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HMRC internal manual

Guidance on Real Estate Investment Trusts

Conditions and Tests: maximum shareholding: reasonable steps: identifying holders of excessive rights

The first criterion for arrangements to be reasonable is that the company must have in place a mechanism to identify shareholdings that might give rise to the payment of a dividend that would trigger the 10% maximum shareholding rule.

As the share register of a company records the legal owner and the number of shares they own, simply picking out those with 10% or more is not sufficient. This is because the register does not reflect who is beneficially entitled to the dividends or who holds the voting rights. For example, N1 may be shown as the owner of 18% of the shares, but if N1 is acting as nominee for A, B and C who each own 6%, then N1 is not an excessive shareholder. If N2 owns 5% of the shares but is acting as nominee for A, relying on the company register will not pick up A as a person beneficially entitled to 11% of the dividends of the company.

The rules of the Financial Services Authority place a number of obligations on shareholders to notify interests in a company to the registrar. A person generally has to notify the registrar when their interest is material, which is when it reaches or exceeds 3% of the relevant share capital. ‘Relevant share capital’ for a UK-REIT will be the single class of ordinary share capital in issue.

The list of persons who have declared a material interest in the company (the principal company in the case of a Group REIT) is therefore a good starting point for identifying excessive shareholders. It is unlikely to contain more than 30 names, and as there is a further requirement to notify the registrar if interests change by 1% or more, only those approaching 9% need to be tracked.

For notification purposes, interest includes family and corporate interests, so the % interest shown in the list will tend to be greater than the % interest of any one beneficial owner. The list should not therefore miss out on interests that have been fragmented.

Where the shares are held by an authorised unit trust, OEIC or under discretionary management arrangements, the requirement to notify is when the interest reaches 10%. Also, notification applies only to voting shares. This means that tracking names on the list of material interests will not give early warning where AUTs etc own the shares, nor will it pick up owners of excessive holdings that include preference shares.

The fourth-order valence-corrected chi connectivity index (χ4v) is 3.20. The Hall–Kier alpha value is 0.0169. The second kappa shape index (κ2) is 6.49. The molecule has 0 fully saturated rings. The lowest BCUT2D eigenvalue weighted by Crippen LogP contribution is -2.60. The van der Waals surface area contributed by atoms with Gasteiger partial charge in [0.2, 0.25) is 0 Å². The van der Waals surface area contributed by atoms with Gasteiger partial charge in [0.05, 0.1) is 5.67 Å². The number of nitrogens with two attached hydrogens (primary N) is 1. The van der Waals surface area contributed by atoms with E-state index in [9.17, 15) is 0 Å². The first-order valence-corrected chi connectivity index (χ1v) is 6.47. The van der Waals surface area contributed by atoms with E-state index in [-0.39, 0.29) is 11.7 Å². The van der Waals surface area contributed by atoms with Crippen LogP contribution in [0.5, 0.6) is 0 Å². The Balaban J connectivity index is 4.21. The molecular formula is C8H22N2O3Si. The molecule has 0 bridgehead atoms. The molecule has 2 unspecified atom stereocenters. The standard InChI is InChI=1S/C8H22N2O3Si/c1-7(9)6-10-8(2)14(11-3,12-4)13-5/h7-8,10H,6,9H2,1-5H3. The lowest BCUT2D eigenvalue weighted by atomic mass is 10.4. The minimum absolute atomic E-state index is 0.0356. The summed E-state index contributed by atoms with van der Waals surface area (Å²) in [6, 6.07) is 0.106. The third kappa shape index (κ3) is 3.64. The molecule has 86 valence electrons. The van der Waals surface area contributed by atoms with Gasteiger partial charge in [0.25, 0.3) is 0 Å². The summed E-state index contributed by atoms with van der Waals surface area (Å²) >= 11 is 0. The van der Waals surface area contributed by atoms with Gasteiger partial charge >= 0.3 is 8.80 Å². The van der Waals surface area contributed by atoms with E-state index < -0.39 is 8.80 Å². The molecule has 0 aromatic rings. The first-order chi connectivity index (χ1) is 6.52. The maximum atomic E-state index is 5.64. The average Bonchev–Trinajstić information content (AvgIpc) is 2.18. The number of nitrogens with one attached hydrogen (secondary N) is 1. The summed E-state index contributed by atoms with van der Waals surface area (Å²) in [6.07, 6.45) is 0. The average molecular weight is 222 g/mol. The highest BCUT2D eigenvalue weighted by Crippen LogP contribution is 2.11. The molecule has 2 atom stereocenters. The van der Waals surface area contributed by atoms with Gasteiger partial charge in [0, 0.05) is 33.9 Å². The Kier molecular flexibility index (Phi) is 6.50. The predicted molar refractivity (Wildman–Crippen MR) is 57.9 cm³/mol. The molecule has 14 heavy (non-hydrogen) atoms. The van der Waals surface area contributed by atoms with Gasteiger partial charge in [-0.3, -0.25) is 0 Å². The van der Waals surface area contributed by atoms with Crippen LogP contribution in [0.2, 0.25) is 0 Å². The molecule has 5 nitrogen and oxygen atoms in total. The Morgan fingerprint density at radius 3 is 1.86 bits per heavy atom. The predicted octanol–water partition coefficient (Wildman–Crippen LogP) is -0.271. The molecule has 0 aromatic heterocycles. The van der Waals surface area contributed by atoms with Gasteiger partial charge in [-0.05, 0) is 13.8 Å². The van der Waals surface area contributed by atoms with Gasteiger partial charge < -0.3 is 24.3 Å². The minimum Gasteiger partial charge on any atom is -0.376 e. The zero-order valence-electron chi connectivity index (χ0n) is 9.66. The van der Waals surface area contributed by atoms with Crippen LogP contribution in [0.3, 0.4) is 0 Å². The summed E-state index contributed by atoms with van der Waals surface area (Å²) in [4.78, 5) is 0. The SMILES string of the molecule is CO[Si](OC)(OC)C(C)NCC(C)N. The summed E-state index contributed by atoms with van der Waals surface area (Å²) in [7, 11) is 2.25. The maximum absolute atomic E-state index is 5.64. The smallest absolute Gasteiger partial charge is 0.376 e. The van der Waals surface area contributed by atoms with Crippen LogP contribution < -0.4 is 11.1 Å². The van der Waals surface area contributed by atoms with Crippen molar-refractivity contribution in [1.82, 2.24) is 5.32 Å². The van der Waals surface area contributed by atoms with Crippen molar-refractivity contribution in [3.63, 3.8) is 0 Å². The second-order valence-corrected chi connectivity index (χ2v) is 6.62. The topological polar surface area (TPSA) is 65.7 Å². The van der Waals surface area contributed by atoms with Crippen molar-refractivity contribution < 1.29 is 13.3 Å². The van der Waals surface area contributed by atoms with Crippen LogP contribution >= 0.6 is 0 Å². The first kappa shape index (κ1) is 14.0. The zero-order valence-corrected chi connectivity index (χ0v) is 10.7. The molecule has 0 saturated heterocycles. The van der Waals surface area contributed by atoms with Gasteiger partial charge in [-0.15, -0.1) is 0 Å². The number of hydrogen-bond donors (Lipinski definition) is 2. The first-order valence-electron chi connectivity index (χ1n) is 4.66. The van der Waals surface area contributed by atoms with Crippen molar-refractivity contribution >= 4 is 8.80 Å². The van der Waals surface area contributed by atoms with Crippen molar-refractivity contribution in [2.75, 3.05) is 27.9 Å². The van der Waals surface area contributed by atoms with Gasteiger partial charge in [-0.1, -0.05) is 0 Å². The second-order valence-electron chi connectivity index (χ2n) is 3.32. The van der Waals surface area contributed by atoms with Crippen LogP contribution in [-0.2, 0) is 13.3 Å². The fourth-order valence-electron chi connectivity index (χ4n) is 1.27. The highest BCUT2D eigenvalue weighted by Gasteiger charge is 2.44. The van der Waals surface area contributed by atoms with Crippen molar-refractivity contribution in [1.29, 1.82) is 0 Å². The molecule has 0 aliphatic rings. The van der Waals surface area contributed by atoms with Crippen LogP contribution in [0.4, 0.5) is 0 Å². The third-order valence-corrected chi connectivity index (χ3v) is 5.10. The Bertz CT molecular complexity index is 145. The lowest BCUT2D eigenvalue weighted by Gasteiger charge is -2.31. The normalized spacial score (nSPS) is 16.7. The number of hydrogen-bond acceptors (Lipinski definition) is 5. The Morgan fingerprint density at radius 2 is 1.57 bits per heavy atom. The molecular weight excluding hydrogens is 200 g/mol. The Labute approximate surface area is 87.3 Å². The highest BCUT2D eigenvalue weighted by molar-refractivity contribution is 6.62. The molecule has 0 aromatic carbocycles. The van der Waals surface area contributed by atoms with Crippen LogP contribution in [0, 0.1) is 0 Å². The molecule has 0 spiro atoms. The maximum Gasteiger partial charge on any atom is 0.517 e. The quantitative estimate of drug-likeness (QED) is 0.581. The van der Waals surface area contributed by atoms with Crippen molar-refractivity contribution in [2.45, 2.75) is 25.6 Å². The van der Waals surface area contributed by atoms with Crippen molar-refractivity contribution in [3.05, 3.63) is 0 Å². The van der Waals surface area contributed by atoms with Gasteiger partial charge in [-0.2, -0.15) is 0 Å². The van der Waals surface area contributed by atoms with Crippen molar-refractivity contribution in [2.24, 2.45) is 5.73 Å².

Notification is required within two days of an interest becoming material, reaching 10% in the case of an AUT, OEIC or other discretionary arrangements, or changing by 1%. If a shareholding becomes excessive in the days immediately before a dividend record date, a dividend may be paid in respect of that shareholding. The company therefore needs arrangements in place to deal with that eventuality (see GREIT02145).

First suggested addition to the Articles of Association

As the Companies Act notification requirements are not adequate, a company must take additional steps to ensure that HoERs are identified. This may take the form of a provision in the company’s articles reinforcing the Financial Services Authority disclosure of interest rules. This might include the following elements:

  • a requirement for shareholders to notify the company if the shares they hold form part of an excessive shareholding;
  • a right for the board to require information in relation to any shares in order to determine whether the shares form part of a excessive shareholding; and
  • a sanction that dividends would not be paid on those shares in the event of failure to comply.

To cater for the possibility that shareholders may decide not to comply with a request from the board (which would not have the same criminal consequences that follow from ignoring a notice under section 212 CA 1985), the sanction would need to apply if no reply was received by a particular date. 14 days would be reasonable for this purpose.

A company that has included such rights to require information and uses reasonable diligence in using those rights and its rights under the Companies Act 1985 to identify HoERs will be regarded as having taken reasonable steps in relation to the identification of excessive shareholders.